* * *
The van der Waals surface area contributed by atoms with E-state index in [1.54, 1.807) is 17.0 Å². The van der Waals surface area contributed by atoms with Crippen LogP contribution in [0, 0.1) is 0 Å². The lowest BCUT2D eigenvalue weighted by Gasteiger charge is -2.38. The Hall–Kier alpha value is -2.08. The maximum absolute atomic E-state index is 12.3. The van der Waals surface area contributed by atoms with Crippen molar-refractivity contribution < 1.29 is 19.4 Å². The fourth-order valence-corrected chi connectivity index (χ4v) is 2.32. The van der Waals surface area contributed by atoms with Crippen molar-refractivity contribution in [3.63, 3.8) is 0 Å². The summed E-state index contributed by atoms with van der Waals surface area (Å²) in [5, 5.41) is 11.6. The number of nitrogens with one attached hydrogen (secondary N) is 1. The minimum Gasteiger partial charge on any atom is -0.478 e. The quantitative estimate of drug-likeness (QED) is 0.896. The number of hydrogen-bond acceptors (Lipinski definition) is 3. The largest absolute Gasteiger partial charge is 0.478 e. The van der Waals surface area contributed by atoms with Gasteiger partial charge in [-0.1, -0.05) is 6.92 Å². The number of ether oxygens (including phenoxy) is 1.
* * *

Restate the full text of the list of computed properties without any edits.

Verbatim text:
The van der Waals surface area contributed by atoms with E-state index in [1.54, 1.807) is 17.0 Å². The van der Waals surface area contributed by atoms with Crippen LogP contribution in [0, 0.1) is 0 Å². The lowest BCUT2D eigenvalue weighted by Gasteiger charge is -2.38. The Hall–Kier alpha value is -2.08. The maximum absolute atomic E-state index is 12.3. The van der Waals surface area contributed by atoms with Crippen molar-refractivity contribution < 1.29 is 19.4 Å². The fourth-order valence-corrected chi connectivity index (χ4v) is 2.32. The van der Waals surface area contributed by atoms with Crippen molar-refractivity contribution in [3.63, 3.8) is 0 Å². The summed E-state index contributed by atoms with van der Waals surface area (Å²) in [5, 5.41) is 11.6. The number of nitrogens with one attached hydrogen (secondary N) is 1. The minimum Gasteiger partial charge on any atom is -0.478 e. The quantitative estimate of drug-likeness (QED) is 0.896. The number of hydrogen-bond acceptors (Lipinski definition) is 3. The largest absolute Gasteiger partial charge is 0.478 e. The van der Waals surface area contributed by atoms with Gasteiger partial charge in [-0.1, -0.05) is 6.92 Å². The number of ether oxygens (including phenoxy) is 1.